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22. Norepi on July 4, 2008 10:02 AM writes...

LOL @ #17.

The filters for my project tend to exclude more on the basis of functional groups (a la # 3). Around here, they really like to get people for anything that they even *think* will act as an alkylating agent, even if it's as non-electrophilic as you can imagine. Alkyl chloride? DO NOT WANT. Also, the usual reactive beasties: epoxides, azo-whatzits, nitro-whatever, Michael acceptors, and soforth. They also hate PEGylation, polyhydroxylation, wacko conjugates, bis-pharmacophores, and just about every other gimmick you can think of.

They don't especially care about size, as many of my compounds are >300/400, but they're not especially gross Ro5 violators...

And quite often, they pitch compounds simply because they think the molecules are "too similar" (eg, imidazole vs pyrrolidinol). Drives the lab head up the wall.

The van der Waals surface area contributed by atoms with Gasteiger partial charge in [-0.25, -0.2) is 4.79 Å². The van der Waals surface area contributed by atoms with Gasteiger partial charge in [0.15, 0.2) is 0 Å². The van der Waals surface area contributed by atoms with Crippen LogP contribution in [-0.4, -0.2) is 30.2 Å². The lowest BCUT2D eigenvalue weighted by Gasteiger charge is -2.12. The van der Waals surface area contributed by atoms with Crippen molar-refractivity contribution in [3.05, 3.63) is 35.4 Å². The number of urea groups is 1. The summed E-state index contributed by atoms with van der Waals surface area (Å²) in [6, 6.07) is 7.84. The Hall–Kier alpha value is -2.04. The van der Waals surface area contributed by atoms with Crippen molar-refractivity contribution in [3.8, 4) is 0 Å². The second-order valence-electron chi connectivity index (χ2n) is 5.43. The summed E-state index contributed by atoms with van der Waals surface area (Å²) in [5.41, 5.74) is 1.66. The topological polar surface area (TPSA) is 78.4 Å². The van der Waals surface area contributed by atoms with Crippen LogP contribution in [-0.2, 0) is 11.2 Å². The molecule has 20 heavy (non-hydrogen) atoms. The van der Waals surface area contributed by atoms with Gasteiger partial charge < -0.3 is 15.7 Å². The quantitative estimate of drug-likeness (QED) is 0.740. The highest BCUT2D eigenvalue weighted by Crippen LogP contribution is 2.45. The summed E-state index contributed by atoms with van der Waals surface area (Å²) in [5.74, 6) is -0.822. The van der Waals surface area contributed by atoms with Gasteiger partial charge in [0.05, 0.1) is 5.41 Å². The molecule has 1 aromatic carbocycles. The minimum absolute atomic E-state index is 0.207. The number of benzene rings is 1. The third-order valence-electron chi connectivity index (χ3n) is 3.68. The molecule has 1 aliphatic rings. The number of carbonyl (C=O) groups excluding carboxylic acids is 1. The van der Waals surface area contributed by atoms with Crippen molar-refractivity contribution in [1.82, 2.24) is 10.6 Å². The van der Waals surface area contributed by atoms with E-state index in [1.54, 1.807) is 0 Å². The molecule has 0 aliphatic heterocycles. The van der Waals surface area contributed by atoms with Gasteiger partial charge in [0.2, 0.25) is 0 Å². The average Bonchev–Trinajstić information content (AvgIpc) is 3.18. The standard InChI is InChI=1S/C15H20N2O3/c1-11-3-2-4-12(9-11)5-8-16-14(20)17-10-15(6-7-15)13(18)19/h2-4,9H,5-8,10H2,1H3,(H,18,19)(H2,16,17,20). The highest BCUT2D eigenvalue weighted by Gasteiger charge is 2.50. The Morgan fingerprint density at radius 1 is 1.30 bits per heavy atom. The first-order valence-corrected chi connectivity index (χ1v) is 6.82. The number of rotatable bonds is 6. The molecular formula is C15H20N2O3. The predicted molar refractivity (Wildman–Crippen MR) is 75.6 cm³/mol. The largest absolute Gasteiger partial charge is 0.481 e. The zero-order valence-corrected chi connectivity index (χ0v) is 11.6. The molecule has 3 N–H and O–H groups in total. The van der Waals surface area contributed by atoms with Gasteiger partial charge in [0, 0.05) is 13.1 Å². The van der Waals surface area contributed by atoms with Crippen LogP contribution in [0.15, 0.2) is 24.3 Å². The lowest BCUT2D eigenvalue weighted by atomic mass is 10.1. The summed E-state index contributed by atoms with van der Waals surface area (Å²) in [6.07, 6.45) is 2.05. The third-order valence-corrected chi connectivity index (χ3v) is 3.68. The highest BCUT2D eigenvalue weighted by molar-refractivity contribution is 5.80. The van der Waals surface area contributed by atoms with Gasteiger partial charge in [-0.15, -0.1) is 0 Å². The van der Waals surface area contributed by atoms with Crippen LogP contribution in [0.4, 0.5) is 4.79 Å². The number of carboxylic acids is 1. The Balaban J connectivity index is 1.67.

Happy 4th to everyone, and especially to you, Derek.

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23. u. sam on July 4, 2008 1:25 PM writes...

#20: Bayer

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24. Canuck Chemist on July 4, 2008 1:32 PM writes...

Chemdaddy: Just curious...what's wrong with polyindoles (I'm working on some bisindoles linked in various ways)?

Thanks.

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25. Polymer Bound on July 4, 2008 3:31 PM writes...

We don't have a registration filter in my shop, but the folks who run the compound collection make sure that only good compounds get into the HTS screening set using a number of different filters (and quality control). There are still tons of chemical oddities in there from decades ago and weeding them out is an ongoing process.

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26. lemieux66 on August 6, 2008 8:50 PM writes...

When I was at Rhone-Poulenc-Rorer back in the late '90s, they had a Lipinski program linked to the compound submission program, so that you could prescreen your compound (before you made it-so that you might want to tweek it if you could). The guy who programmed it was a BIG Clint Easwood fan, because, if it failed more than 2 criteria, a picture of Eli Wallach (The Ugly, in The Good The Bad and The Ugly) would pop up on your computer screen. Always funny to see.